LL Demos & Labs: Rock Profile: Obsidian Family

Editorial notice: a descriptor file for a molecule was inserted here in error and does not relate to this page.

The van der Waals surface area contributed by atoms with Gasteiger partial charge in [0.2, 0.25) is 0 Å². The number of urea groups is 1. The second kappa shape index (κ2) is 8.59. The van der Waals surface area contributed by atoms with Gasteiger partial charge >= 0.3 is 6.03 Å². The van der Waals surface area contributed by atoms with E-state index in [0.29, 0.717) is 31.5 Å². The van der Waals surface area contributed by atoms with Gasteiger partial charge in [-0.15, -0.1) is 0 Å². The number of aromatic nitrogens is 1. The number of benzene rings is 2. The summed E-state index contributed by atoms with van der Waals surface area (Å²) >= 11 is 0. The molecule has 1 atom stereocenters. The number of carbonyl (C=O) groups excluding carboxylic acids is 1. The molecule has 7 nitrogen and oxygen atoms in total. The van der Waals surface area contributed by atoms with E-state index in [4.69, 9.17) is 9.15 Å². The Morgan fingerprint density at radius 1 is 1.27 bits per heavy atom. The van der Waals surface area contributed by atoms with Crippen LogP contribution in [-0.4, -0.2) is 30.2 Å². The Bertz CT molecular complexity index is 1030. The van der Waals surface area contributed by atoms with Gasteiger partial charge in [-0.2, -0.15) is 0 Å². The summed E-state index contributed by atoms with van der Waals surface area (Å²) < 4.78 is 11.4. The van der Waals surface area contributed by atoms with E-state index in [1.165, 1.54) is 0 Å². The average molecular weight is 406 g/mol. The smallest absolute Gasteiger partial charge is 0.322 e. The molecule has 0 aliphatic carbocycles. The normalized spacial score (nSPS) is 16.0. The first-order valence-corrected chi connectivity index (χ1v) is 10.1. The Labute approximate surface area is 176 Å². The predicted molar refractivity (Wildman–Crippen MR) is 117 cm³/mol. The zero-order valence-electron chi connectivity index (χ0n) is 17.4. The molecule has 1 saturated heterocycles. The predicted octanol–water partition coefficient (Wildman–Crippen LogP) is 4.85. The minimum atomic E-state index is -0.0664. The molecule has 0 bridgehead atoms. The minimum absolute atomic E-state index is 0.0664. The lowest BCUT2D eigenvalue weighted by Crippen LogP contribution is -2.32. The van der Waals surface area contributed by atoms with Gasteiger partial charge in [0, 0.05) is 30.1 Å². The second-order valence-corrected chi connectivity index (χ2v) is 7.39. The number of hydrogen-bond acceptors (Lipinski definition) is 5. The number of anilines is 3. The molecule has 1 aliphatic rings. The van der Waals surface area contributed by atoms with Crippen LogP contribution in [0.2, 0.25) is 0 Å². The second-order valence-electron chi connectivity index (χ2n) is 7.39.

This specimen comes from Northern California near Glass Butte. Obsidian is formed from rhyolitic lava which contains a lot of silica, the material used to make glass. Because rhyolite is a thick, sticky kind of lava, it oozed from the ground slowly. It also cooled quickly, which prevented large crystals from forming and gave it its glassy appearance. The black color is produced by the presence of iron. This color is spread unevenly throughout the lava. If you hold your sample up to a bright light, you’ll see some dark areas and other areas that are almost clear. If your sample has white spheres through out the black rock, and is named snowflake obsidian. The white spheres are mineral impurities made of a mineral called feldspar tridimite.